Markets & Economy
Overcoming desire: Setting expectations around returns
July 11, 2013 | Don Bennyhoff, senior investment analyst
Casey Aspin: Hello. Welcome to Vanguard's Investment Commentary podcast series. I'm Casey Aspin. In this month's episode, which we're taping on May 21, 2013, we're going to discuss a recent Vanguard research paper that helps investors distinguish between the return they desire and the return they actually require to meet their goals. I'm here with one of the paper's authors, Don Bennyhoff, a Senior Investment Analyst in Vanguard's Investment Strategy Group. Welcome, Don.
Don Bennyhoff: Thanks, Casey.
Casey Aspin: Don, let's walk through a few definitions. What is a required return?
Don Bennyhoff: A required return is the estimate of the return needed to accomplish an investor's objectives taking into account the client's unique goals, time horizon, current assets, liquidity needs, and so forth.
Casey Aspin: So what is a desired return?
Don Bennyhoff: A lot of time, the desired return ends up being something that’s based on an external influence. It's not based on the individual. It's based on maybe their experience. So it's very common for investors that have even a longer investing experience—say, 20 or 30 years—to be influenced by the returns they've experienced over their own investment career.
Casey Aspin: What about the media and neighbors and brothers-in-law? Do other things influence a desired return?
Don Bennyhoff: I would say that they're probably the greatest influence. The print media, the internet, TV and radio, and the like tend to advertise the best performers and it sets a very high bar for relative performance and many people feel like if they're not getting returns like they’re hearing about or seeing that somehow it's not good enough, and that's a real problem because to get those higher returns, most of those investments have to take much, much higher risk, and that may not be acceptable for most investors.
Casey Aspin: So I know a lot of advisors will be listening to this podcast and they face the client coming through the door, they've seen the advertisements for the great funds, and they have a desired return that may be out there. So what should an advisor say to a client to help them accept the required return approach rather than the desired return approach?
Don Bennyhoff: Well, I think it is a very, very common problem because many of the clients are trying to judge the performance of the portfolio and the advisors themselves. It's their rough standard for trying to determine success. For advisors, I think it's very important to differentiate that the required return is about the client. It is an output of the financial process that's completely tailored to the unique circumstance of the investor. On the other hand, a desired return comes from something external. It's actually a bias or a return target that's brought to the table that really has very little to do with the client experience.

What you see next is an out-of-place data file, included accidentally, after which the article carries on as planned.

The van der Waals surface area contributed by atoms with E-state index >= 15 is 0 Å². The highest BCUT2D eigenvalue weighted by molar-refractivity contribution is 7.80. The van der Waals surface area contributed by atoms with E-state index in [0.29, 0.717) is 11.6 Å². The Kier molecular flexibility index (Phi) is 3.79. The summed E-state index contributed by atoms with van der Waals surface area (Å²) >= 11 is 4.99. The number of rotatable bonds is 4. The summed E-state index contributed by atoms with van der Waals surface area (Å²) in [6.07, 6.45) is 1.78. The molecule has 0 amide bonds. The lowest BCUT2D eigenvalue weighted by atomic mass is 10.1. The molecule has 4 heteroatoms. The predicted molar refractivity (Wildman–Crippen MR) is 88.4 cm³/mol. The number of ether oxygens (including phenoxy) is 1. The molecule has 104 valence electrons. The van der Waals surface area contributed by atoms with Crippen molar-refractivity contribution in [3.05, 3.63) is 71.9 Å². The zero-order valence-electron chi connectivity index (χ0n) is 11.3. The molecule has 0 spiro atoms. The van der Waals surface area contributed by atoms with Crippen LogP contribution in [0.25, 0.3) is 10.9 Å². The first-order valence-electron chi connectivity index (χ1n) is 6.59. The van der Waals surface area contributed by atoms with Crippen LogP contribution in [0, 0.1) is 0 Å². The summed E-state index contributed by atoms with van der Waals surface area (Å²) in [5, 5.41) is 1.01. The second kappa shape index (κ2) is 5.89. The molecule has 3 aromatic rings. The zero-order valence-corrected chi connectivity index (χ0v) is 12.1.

Casey Aspin: There's a great quote in the paper that I'd like to read. You say, “The way people plan is like buying the building materials for a home before the architect has drawn up the blueprints.” What do you mean by that?
Don Bennyhoff: Simply, it means that many people buy the investments first without actually thinking about the structure of the investment plan, and putting enough time into the financial planning process. So they buy funds that they've read about that have been top performers and they end up buying a lot of those funds 'cause they have these great recent returns, and that’s what we would consider a bottom-up strategy. So they're essentially focusing on the materials for putting together or constructing a portfolio rather than the portfolio structure itself; that would be the blueprint of it. The financial plan serves as that blueprint.
Casey Aspin: So what are some of the benefits of focusing on a required return?
Don Bennyhoff: I think first it's specifically tailored to the individual and not something more arbitrary, so it is a very good benchmark for success. Are we achieving the returns that we need to need to achieve our goals. The other aspect is that because the required return tends to be lower, sometimes significantly lower than a desired return, it means that you can start with a more conservative asset allocation. By starting with a more conservative allocation and still having a very good chance of achieving your goals, it probably means lower volatility along the way. That's a real important aspect because the volatility that comes with investing can sometimes cause investors to abandon their strategies at the worst time. So ironically using the lower return target of the required returns actually may allow them to create better wealth because they have a longer time in the market. They stay with their investment portfolios better.
Casey Aspin: I think given the level of uncertainty in the markets today, that's very good news for the conversation advisors are having with their clients. So thank you for all of this information and thank you for coming in today.
Don Bennyhoff: Thank you, Casey.
Casey Aspin: We hope you've enjoyed this Vanguard investment commentary podcast. Please be sure to check back with us each month for insights on the markets and investing. Thanks for listening.
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An episode from Vanguard's Investment Commentary podcast series
Many investors have an expectation around a desired return, a figure that may be based on recent history, the media, or other external factors. In this podcast, we discuss the difference between this externally driven return and a required return—a return that is tailored to the investor and is based on the investor’s unique situation.
Note: All investing is subject to risks, including possible loss of principal.